In a major setback for international students, the United States on Monday said it would not allow foreign students to remain in the country if all of their classes are moved online this Fall because of the coronavirus crisis.

The new policy announced by US Immigration and Customs Enforcement (ICE) has left millions of students as well as universities worried.

“Non-immigrant F-1 and M-1 students attending schools operating entirely online may not take a full online course load and remain in the United States,” the ICE said in a statement.

“Active students currently in the United States enrolled in such programs must depart the country or take other measures, such as transferring to a school with in-person instruction to remain in lawful status,” it said.

“If not, they may face immigration consequences including, but not limited to, the initiation of removal proceedings.”

The ICE further said the “US Department of State will not issue visas to students enrolled in schools and/or programs that are fully online for the fall semester nor will US Customs and Border Protection permit these students to enter the United States. Active students currently in the United States enrolled in such programs must depart the country or take other measures, such as transferring to a school with in-person instruction to remain in lawful status. If not, they may face immigration consequences including, but not limited to, the initiation of removal proceedings.”

F-1 students pursue academic coursework and M-1 students pursue “vocational coursework,” according to ICE.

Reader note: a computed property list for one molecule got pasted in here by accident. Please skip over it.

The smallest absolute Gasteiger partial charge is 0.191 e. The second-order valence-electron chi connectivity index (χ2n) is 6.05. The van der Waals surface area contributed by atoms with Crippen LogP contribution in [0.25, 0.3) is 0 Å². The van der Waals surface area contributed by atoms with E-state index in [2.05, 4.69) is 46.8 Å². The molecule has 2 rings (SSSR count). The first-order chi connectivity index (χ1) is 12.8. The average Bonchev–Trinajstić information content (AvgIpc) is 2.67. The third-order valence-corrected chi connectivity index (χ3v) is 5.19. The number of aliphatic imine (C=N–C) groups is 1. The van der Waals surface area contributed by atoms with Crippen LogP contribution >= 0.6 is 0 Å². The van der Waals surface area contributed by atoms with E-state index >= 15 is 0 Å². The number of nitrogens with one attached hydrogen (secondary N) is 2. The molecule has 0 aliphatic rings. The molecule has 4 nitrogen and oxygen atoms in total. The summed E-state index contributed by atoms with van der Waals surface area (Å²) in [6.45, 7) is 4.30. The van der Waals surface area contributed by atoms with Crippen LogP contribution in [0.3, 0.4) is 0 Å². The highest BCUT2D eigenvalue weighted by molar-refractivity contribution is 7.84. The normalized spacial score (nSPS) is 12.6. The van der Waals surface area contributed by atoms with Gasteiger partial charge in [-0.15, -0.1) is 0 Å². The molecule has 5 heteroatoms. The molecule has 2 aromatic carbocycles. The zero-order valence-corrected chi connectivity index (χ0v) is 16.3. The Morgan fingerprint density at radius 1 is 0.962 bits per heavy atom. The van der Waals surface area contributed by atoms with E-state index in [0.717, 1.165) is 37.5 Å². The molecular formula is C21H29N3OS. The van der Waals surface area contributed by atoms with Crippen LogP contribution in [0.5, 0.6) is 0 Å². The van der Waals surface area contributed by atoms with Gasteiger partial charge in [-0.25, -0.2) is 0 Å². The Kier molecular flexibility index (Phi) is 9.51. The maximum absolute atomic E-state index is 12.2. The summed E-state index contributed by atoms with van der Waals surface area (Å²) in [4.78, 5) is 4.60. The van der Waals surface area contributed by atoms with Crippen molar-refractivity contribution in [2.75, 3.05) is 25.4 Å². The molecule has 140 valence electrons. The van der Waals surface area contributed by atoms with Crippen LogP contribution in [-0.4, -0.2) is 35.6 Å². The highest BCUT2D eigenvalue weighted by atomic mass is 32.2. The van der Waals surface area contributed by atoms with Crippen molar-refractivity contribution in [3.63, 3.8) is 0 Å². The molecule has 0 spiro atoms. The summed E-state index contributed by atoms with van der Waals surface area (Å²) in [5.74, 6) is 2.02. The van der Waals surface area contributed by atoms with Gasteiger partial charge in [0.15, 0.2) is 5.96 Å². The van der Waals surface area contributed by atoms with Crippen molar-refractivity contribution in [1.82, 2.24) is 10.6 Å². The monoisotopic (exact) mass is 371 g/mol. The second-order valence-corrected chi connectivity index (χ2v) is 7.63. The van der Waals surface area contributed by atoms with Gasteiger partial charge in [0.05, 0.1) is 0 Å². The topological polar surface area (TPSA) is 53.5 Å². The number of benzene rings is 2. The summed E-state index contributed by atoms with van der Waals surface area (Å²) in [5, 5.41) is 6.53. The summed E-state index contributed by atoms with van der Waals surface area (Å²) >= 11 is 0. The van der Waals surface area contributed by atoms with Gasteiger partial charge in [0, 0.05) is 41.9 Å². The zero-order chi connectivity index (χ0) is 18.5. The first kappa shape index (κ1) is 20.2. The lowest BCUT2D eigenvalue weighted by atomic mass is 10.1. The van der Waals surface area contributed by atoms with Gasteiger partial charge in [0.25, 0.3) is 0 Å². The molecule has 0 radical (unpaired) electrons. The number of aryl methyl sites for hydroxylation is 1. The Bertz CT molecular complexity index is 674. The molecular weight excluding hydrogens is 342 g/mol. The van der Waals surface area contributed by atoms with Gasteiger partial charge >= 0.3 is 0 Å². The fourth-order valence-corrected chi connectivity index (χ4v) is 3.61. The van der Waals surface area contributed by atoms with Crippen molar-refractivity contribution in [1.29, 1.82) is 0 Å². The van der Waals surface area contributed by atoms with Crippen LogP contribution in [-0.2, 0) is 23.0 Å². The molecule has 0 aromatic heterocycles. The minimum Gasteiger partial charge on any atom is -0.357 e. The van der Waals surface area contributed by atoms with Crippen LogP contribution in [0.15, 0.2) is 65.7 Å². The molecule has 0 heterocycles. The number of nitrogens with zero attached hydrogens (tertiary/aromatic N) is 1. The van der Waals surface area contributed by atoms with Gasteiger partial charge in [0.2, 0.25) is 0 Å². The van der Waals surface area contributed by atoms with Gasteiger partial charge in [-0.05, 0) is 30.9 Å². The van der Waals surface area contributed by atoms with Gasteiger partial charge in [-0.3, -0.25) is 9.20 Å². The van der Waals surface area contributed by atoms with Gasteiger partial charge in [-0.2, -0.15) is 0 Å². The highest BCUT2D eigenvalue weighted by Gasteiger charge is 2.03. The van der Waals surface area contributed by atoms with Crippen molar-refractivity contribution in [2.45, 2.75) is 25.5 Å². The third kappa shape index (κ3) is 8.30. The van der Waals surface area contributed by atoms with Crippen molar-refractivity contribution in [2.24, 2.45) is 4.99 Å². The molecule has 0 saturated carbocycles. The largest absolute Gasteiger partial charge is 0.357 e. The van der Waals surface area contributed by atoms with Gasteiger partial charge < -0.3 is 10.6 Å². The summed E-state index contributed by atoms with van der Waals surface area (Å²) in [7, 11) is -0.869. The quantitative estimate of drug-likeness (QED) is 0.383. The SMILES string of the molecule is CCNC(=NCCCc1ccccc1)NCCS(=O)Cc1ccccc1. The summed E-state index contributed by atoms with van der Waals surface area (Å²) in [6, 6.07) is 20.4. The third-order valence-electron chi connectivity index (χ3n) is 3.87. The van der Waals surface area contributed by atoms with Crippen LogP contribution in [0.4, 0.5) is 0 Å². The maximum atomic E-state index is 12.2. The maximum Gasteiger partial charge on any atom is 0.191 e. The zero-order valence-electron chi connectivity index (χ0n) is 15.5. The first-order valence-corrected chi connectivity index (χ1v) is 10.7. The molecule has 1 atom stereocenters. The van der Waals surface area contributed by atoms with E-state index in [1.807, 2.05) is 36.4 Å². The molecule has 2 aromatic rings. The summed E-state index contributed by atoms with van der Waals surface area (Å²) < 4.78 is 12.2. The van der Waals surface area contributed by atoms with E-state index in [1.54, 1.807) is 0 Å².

The language of the ICE statement terms the new rules as “modifications to temporary exemptions for non-immigrant students taking online classes due to the pandemic for the fall 2020 semester.”

The Trump administration says it had allowed only a “temporary exemption” for online courses limited to the spring and summer semesters.

Fall 2020 semester begins early September in the US, immediately after Labor Day weekend. By that time, America’s death toll is projected to have crossed the grim milestone of 170,000, according to at least a couple of predictive models.

The ICE announcement comes amidst heated debate across the country on what the coming Fall school session is going to look like.

Meanwhile, officials in the International Students Office at the University of Southern California told IANS they are still “analysing the new information” and swamped by a flood of enquiries from worried students.

Most US colleges and universities have not yet announced their plans for the fall semester.

A number of schools are looking at a hybrid model of in-person and online instruction but some, including Harvard University, have said all classes will be conducted online.

Harvard said 40 percent of undergraduates would be allowed to return to campus but their instruction would be online.

There were more than one million foreign students in the United States for the 2018-19 academic year, according to the Institute of International Education (IIE).

That accounted for 5.5 percent of the total US higher education population, the IIE said, and international students contributed $44.7 billion to the US economy in 2018.

The largest number of foreign students came from China, followed by India, South Korea, Saudi Arabia and Canada.

According to US Department of Commerce 2018 data, the student population contributed $45 billion to the US economy.

The ICE announcement comes at a time when the US accounts for the world’s highest number of infections and fatalities with 2,935,008 and 130,277, respectively.

(With agency inputs)